In addition to working diligently in both his academic and vocational courses, Scott is proud of himself for obtaining his OSHA certification. He also enjoyed working collaboratively with his peers to create new signs for outside of the school. Additionally, Scott participated in SkillsUSA during his sophomore and junior years, and qualified for the district competition during both these years.
Because of Scott’s hard-work and determination, he earned acceptance to Montserrat College of Art for four years, where he hopes to concentrate in animation. When asked what he would tell his freshman self, he explained, “I would tell my freshman self to be open-minded to the opportunities offered at Southeastern and persevere through challenges interfering with personal and/or career goals.”
Southeastern is confident his optimism and his excellent example will motivate current and future students to follow in his footsteps, and congratulates Scott on his tremendous accomplishments.
Ember Trumbull, medical assisting, East Bridgewater
Throughout her high school career and throughout a pandemic, Ember (Emmy) Trumbull has been involved in a wide variety of activities, sports and community service. With such an amazing track record, it is clear that she has made a huge mark on Southeastern that will not be forgotten.
Emmy was always inspired by strong nurses, doctors, and other healthcare workers and attending Southeastern allowed her to follow in their footsteps. As a student in medical assisting, she is overly grateful for the opportunities that she has received from her experience in the program.
Emmy said, “From professionalism skills, to hands-on situations, [medical assisting] has given me so many amazing opportunities that I would not get at a local public school. Rather than learning in class, I now get to be hands on, working out on co-op! I have expanded my learning through this amazing experience! Gaining my CCMA through the [program] was another thing I’m very grateful for. [Medical assisting] has also taught me valuable life skills, such as daily professionalism and filling out tax forms, or applying for jobs.”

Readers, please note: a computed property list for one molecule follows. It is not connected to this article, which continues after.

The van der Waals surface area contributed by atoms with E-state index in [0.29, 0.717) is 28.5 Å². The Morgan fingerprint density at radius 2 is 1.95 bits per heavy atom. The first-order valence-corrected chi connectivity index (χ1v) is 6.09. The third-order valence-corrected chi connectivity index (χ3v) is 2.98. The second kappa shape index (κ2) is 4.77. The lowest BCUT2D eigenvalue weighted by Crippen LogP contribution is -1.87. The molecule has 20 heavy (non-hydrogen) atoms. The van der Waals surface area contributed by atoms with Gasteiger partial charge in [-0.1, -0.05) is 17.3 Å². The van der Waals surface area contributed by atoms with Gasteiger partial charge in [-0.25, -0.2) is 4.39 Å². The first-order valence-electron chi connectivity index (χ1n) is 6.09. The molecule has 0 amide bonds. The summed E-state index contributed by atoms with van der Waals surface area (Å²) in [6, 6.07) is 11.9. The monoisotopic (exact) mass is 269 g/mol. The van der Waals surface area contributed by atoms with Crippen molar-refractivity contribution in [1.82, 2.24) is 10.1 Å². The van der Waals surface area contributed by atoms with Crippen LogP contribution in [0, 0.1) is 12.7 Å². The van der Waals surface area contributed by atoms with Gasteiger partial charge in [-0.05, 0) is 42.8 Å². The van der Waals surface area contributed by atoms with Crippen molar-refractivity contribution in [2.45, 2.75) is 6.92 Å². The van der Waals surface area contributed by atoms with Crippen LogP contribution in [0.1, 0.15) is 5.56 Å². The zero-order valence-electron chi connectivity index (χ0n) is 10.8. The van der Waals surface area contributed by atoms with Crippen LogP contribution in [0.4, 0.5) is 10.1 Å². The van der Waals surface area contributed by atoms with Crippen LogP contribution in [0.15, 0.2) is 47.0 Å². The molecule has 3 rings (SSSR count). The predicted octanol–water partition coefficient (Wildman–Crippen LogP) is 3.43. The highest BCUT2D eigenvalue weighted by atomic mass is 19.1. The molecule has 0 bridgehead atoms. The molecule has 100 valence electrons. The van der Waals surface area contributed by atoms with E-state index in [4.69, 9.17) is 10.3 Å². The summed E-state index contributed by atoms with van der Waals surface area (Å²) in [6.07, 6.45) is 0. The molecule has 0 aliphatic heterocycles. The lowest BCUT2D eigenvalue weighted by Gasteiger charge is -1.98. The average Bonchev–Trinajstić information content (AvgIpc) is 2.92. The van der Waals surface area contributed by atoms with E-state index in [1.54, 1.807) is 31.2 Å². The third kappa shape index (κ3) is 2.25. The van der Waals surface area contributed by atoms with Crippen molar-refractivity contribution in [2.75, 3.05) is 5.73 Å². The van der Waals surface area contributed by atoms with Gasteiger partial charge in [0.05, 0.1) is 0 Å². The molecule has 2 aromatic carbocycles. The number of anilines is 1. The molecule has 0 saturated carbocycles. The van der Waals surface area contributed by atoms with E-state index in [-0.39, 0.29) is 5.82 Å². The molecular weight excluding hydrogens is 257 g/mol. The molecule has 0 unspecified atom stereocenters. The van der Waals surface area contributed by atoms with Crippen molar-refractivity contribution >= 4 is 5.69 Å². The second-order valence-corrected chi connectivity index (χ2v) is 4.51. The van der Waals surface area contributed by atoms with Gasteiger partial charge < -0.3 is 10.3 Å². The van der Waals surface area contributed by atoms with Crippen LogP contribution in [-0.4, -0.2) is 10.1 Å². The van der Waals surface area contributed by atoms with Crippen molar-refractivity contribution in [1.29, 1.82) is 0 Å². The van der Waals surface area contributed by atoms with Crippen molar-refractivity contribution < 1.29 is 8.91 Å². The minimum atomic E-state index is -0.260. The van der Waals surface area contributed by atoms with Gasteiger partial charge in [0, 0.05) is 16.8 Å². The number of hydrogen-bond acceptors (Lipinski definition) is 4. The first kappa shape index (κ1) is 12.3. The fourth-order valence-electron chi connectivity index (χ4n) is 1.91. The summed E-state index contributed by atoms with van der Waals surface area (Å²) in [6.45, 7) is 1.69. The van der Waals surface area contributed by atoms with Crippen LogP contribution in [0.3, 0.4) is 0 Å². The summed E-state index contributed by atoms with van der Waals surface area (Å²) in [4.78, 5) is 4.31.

Clearly, medical assisting has given her the chance to not only expand her academic career, but also has given her the skills to exceed expectations in both everyday life and her future career. Since becoming a certified clinical medical assistant in March, Emmy has been given the opportunity to go work at a pediatrician’s office, where she has fallen in love with pediatric medicine.
In addition to juggling both academic and vocational expectations, Emmy is heavily involved in clubs and community service. She is the vice president of the student athletic advisory board and a member of the National Honor Society. Outside of school, she has volunteered at her church, Monadnock Christian Ministries, for many years.
Additionally, she is involved in the program 30 Hour Famine through World Vision. She also is part of the East Bridgewater Public Library Teen Advisory Board.
Ember has been a member of Southeastern’s cheerleading team since freshman year and was given the opportunity to captain for her senior cheerleading season, but, unfortunately, it was disrupted and canceled by the global pandemic.
When asked what she would tell her freshman self, she explained, “I would tell my freshman self to get out of my comfort zone. As a shy freshman, I had less opportunities. As I grew more comfortable, I was able to greatly benefit!”